LRP1 expression is associated with improved lung cancer outcomes. Mechanistically, stromal LRP1 may non-cell autonomously suppress lung tumor cell proliferation.
Background & Aims
Dysplasia is a pre-malignant condition in Barrett's esophagus that is difficult to detect on screening endoscopy because of its flat architecture and patchy distribution. Peptides are promising for use as novel molecular probes that identify cell surface targets unique to disease, and can be fluorescence-labeled for detection. We aim to select and validate an affinity peptide that binds to esophageal dysplasia for future clinical studies.
Peptide selection was performed using phage display by removing non-specific binders using Q-hTERT (intestinal metaplasia) cells and achieving specific binding against OE33 (esophageal adenocarcinoma) cells. Selective binding was confirmed on bound phage counts, ELISA, flow cytometry, competitive inhibition, and fluorescence microscopy. On stereomicroscopy, specific peptide binding to dysplasia on endoscopically resected specimens was assessed by rigorous registration of fluorescence intensity to histology in 1 mm intervals.
The peptide sequence SNFYMPL was selected and demonstrated preferential binding to target cells on bound phage counts, ELISA, and flow cytometry. Reducing binding was observed on competition with unlabeled peptide in a dose dependent manner, an affinity of Kd = 164 nM was measured, and peptide binding to the surface of OE33 cells was validated on fluorescence microscopy. On esophageal specimens (n=12), the fluorescence intensity (mean±SEM) in 1 mm intervals classified histologically as squamous (n=145), intestinal metaplasia (n=83), dysplasia (n=61) and gastric mucosa (n=69) was 46.5±1.6, 62.3±5.8, 100.0±9.0, and 42.4±3.0 arb units, respectively.
The peptide sequence SNFYMPL binds specifically to dysplasia in Barrett's esophagus, and can be fluorescence-labeled to target pre-malignant mucosa on imaging.
peptide; Barrett's; esophagus; dysplasia; early detection
The incidence of esophageal adenocarcinoma (EAC) has risen 600% over the last 30 years. With a five-year survival rate of 15%, identification of new therapeutic targets for EAC is greatly important. We analyze the mutation spectra from whole exome sequencing of 149 EAC tumors/normal pairs, 15 of which have also been subjected to whole genome sequencing. We identify a mutational signature defined by a high prevalence of A to C transversions at AA dinucleotides. Statistical analysis of exome data identified significantly mutated 26 genes. Of these genes, four (TP53, CDKN2A, SMAD4, and PIK3CA) have been previously implicated in EAC. The novel significantly mutated genes include chromatin modifying factors and candidate contributors: SPG20, TLR4, ELMO1, and DOCK2. Functional analyses of EAC-derived mutations in ELMO1 reveal increased cellular invasion. Therefore, we suggest a new hypothesis about the potential activation of the RAC1 pathway to be a contributor to EAC tumorigenesis.
The active form of vitamin D, 1α,25-dihydroxyvitamin D3 (1,25-D3) exerts antiproliferative effects in cancers, including lung adenocarcinoma (AC). CYP24A1 is overexpressed in many cancers and catabolizes 1,25-D3. The purpose of our study was to assess CYP24A1 as a prognostic marker and to study its relevance to antiproliferative activity of 1,25-D3 in lung AC cells.
Tumors and corresponding normal specimens from 86 patients with lung AC (stages I–III) were available. AffymetrixR array data and subsequent confirmation by quantitative real time-PCR were used to determine CYP24A1 mRNA expression. A subsequent validation set of 101 lung AC was used to confirm CYP24A1 mRNA expression and its associations with clinical variables. The antiproliferative effects of 1,25-D3 were examined using lung cancer cell lines with high as well as low expression of CYP24A1 mRNA.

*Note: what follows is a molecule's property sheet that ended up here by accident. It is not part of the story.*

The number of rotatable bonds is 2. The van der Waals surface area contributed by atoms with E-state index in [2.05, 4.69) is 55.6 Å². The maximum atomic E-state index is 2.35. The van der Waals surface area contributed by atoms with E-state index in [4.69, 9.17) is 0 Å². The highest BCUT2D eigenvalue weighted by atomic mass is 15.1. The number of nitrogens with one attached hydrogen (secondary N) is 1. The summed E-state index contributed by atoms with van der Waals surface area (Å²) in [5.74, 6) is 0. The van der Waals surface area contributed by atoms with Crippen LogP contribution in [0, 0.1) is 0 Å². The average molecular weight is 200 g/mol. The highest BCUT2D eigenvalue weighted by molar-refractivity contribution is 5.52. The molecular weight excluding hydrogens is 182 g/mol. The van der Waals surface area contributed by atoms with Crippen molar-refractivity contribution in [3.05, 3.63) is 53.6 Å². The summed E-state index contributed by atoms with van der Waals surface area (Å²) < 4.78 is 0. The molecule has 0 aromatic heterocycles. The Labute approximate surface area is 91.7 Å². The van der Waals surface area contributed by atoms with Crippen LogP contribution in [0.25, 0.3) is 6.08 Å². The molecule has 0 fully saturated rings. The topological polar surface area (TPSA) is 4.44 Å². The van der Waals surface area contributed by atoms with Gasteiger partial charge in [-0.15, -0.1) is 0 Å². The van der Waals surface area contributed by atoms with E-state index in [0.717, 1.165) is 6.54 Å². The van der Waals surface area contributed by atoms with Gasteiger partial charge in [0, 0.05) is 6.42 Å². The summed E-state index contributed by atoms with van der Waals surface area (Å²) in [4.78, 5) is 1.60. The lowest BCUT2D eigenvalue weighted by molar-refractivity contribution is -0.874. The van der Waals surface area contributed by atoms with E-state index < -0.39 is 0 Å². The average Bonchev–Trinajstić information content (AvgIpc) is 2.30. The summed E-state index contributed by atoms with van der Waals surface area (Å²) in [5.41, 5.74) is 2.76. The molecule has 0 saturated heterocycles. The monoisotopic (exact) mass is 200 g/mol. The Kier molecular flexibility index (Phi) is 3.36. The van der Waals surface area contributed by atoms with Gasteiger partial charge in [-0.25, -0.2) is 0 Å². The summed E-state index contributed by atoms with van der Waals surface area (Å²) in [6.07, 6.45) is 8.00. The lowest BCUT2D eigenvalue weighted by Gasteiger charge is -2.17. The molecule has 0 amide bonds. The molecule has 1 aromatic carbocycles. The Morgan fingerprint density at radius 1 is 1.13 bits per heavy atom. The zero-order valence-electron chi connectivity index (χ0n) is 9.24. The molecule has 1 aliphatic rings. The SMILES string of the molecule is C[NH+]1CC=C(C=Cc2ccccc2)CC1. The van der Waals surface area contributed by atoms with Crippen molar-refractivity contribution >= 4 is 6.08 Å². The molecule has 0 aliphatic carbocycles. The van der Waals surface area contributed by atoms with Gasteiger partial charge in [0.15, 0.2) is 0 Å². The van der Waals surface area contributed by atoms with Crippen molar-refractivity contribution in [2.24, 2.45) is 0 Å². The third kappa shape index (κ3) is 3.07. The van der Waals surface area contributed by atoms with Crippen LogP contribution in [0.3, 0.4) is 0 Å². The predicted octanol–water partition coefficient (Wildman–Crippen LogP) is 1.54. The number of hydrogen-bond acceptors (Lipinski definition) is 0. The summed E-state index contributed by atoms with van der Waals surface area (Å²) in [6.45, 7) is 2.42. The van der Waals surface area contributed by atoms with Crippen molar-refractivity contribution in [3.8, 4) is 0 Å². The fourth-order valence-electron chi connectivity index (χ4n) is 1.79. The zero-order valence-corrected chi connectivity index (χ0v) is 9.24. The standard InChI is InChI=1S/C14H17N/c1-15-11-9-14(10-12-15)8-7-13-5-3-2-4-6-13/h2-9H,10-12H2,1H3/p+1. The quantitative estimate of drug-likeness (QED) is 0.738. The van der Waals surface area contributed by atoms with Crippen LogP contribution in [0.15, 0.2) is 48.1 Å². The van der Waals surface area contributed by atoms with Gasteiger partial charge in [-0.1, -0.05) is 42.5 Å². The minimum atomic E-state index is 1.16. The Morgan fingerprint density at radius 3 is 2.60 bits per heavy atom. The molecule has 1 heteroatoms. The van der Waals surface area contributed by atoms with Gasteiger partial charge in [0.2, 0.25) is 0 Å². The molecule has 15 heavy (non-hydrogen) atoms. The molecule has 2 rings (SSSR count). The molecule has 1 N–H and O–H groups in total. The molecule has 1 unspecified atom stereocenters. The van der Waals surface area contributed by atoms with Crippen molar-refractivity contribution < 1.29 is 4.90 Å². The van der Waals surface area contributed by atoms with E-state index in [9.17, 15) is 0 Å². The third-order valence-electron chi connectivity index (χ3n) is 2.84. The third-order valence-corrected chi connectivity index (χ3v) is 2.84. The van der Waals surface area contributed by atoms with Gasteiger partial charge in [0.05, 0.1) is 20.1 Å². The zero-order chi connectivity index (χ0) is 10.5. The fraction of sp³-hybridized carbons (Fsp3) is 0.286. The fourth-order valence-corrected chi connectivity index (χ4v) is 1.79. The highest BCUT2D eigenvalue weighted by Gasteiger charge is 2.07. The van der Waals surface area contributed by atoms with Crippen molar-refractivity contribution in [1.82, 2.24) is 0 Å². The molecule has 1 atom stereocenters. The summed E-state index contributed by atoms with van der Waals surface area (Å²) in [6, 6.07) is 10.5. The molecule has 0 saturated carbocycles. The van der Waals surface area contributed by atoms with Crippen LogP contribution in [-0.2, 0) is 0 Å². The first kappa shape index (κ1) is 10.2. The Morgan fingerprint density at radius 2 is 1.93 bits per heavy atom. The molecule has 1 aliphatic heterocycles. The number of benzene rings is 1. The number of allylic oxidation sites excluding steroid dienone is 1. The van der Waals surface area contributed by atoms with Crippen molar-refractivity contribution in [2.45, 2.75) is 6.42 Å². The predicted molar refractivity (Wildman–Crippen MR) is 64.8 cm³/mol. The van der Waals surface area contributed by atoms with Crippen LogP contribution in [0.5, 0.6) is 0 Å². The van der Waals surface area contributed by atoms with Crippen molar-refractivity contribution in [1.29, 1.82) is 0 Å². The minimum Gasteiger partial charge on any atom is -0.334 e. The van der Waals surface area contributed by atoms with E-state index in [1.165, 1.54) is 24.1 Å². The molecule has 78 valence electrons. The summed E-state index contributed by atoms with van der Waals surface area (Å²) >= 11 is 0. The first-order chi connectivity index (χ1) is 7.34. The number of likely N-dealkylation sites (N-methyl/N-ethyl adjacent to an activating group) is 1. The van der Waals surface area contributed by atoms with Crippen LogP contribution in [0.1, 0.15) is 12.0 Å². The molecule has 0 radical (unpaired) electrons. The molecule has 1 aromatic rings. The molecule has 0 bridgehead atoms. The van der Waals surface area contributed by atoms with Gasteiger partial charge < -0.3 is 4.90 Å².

CYP24A1 mRNA was elevated 8–50 fold in lung AC (compared to normal nonneoplastic lung) and significantly higher in poorly-differentiated cancers. At 5 years of follow-up, the probability of survival was 42% (high CYP24A1, n = 29) versus 81% (low CYP24A1, n = 57) (P = 0.007). The validation set of 101 tumors showed that CYP24A1 was independently prognostic of survival (multivariate Cox model adjusted for age, gender and stage, P = 0.001). A549 cells (high CYP24A1) were more resistant to antiproliferative effects of 1,25-D3 compared with SKLU-1 cells (low CYP24A1).
CYP24A1 overexpression is associated with poorer survival in lung AC. This may relate to abrogation of antiproliferative effects of 1,25-D3 in high CYP24A1 expressing lung AC.
The L-type amino acid transporter-1 (LAT-1) has been associated with tumor growth. Using cDNA microarrays, overexpression of LAT-1 was found in 87.5% (7/8) of esophageal adenocarcinomas relative to 12 Barrett's samples (33% metaplasia and 66% dysplasia) and was confirmed in 100% (28/28) of Barrett's adenocarcinomas by quantitative reverse transcription polymerase chain reaction. Immunohistochemistry revealed LAT-1 staining in 37.5% (24/64) of esophageal adenocarcinomas on tissue microarray. LAT-1 also transports the amino acid-related chemotherapeutic agent, melphalan. Two esophageal adenocarcinoma and one esophageal squamous cell line, expressing LAT-1 on Western blot analysis, were sensitive to therapeutic doses of melphalan (P < .001). Simultaneous treatment with the competitive inhibitor, BCH [2-aminobicyclo-(2,1,1)-heptane-2-carboxylic acid], decreased sensitivity to melphalan (P < .05). In addition, confluent esophageal squamous cultures were less sensitive to melphalan (P < .001) and had a decrease in LAT-1 protein expression. Tumors from two esophageal adenocarcinoma cell lines grown in nude mice retained LAT-1 mRNA expression. These results demonstrate that LAT-1 is highly expressed in a subset of esophageal adenocarcinomas and that Barrett's adenocarcinoma cell lines expressing LAT-1 are sensitive to melphalan. LAT-1 expression is also retained in cell lines grown in nude mice providing a model to evaluate melphalan as a chemotherapeutic agent against esophageal adenocarcinomas expressing LAT-1.